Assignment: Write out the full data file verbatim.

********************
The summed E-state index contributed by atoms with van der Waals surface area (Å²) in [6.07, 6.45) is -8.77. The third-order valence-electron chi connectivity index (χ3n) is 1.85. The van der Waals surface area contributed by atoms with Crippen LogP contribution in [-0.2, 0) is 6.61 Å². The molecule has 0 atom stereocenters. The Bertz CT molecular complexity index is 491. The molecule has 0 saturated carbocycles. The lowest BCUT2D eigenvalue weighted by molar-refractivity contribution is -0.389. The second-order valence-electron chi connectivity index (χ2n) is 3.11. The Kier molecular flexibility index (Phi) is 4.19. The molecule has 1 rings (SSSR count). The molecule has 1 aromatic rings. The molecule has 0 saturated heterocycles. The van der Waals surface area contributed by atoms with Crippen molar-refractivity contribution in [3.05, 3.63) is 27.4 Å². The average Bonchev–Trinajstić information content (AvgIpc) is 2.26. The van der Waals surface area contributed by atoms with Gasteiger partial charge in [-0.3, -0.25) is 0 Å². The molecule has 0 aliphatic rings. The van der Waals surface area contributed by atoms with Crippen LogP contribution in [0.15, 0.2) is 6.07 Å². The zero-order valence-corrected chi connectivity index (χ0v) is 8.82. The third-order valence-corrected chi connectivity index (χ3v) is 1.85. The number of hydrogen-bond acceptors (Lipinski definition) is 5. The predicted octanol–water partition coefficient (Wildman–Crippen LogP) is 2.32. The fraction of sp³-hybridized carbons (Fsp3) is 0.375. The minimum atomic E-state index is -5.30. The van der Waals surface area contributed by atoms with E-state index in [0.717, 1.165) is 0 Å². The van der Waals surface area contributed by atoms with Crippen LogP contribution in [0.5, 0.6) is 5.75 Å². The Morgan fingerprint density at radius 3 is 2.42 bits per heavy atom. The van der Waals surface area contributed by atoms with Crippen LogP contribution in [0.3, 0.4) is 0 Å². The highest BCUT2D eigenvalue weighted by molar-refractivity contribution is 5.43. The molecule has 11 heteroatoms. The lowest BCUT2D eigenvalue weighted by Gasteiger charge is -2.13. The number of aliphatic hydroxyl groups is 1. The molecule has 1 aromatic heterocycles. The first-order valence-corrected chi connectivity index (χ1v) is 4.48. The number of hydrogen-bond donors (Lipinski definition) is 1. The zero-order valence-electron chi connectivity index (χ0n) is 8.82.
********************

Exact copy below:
The summed E-state index contributed by atoms with van der Waals surface area (Å²) in [6.07, 6.45) is -8.77. The third-order valence-electron chi connectivity index (χ3n) is 1.85. The van der Waals surface area contributed by atoms with Crippen LogP contribution in [-0.2, 0) is 6.61 Å². The molecule has 0 atom stereocenters. The Bertz CT molecular complexity index is 491. The molecule has 0 saturated carbocycles. The lowest BCUT2D eigenvalue weighted by molar-refractivity contribution is -0.389. The second-order valence-electron chi connectivity index (χ2n) is 3.11. The Kier molecular flexibility index (Phi) is 4.19. The molecule has 1 rings (SSSR count). The molecule has 1 aromatic rings. The molecule has 0 saturated heterocycles. The van der Waals surface area contributed by atoms with Crippen molar-refractivity contribution in [3.05, 3.63) is 27.4 Å². The average Bonchev–Trinajstić information content (AvgIpc) is 2.26. The van der Waals surface area contributed by atoms with Gasteiger partial charge in [-0.3, -0.25) is 0 Å². The molecule has 0 aliphatic rings. The van der Waals surface area contributed by atoms with Crippen LogP contribution in [0.15, 0.2) is 6.07 Å². The zero-order valence-corrected chi connectivity index (χ0v) is 8.82. The third-order valence-corrected chi connectivity index (χ3v) is 1.85. The number of hydrogen-bond acceptors (Lipinski definition) is 5. The predicted octanol–water partition coefficient (Wildman–Crippen LogP) is 2.32. The fraction of sp³-hybridized carbons (Fsp3) is 0.375. The minimum atomic E-state index is -5.30. The van der Waals surface area contributed by atoms with E-state index in [0.717, 1.165) is 0 Å². The van der Waals surface area contributed by atoms with Crippen LogP contribution in [0.5, 0.6) is 5.75 Å². The Morgan fingerprint density at radius 3 is 2.42 bits per heavy atom. The van der Waals surface area contributed by atoms with Crippen LogP contribution in [0.3, 0.4) is 0 Å². The highest BCUT2D eigenvalue weighted by molar-refractivity contribution is 5.43. The molecule has 11 heteroatoms. The lowest BCUT2D eigenvalue weighted by Gasteiger charge is -2.13. The number of aliphatic hydroxyl groups is 1. The molecule has 1 aromatic heterocycles. The first-order valence-corrected chi connectivity index (χ1v) is 4.48. The number of hydrogen-bond donors (Lipinski definition) is 1. The zero-order valence-electron chi connectivity index (χ0n) is 8.82.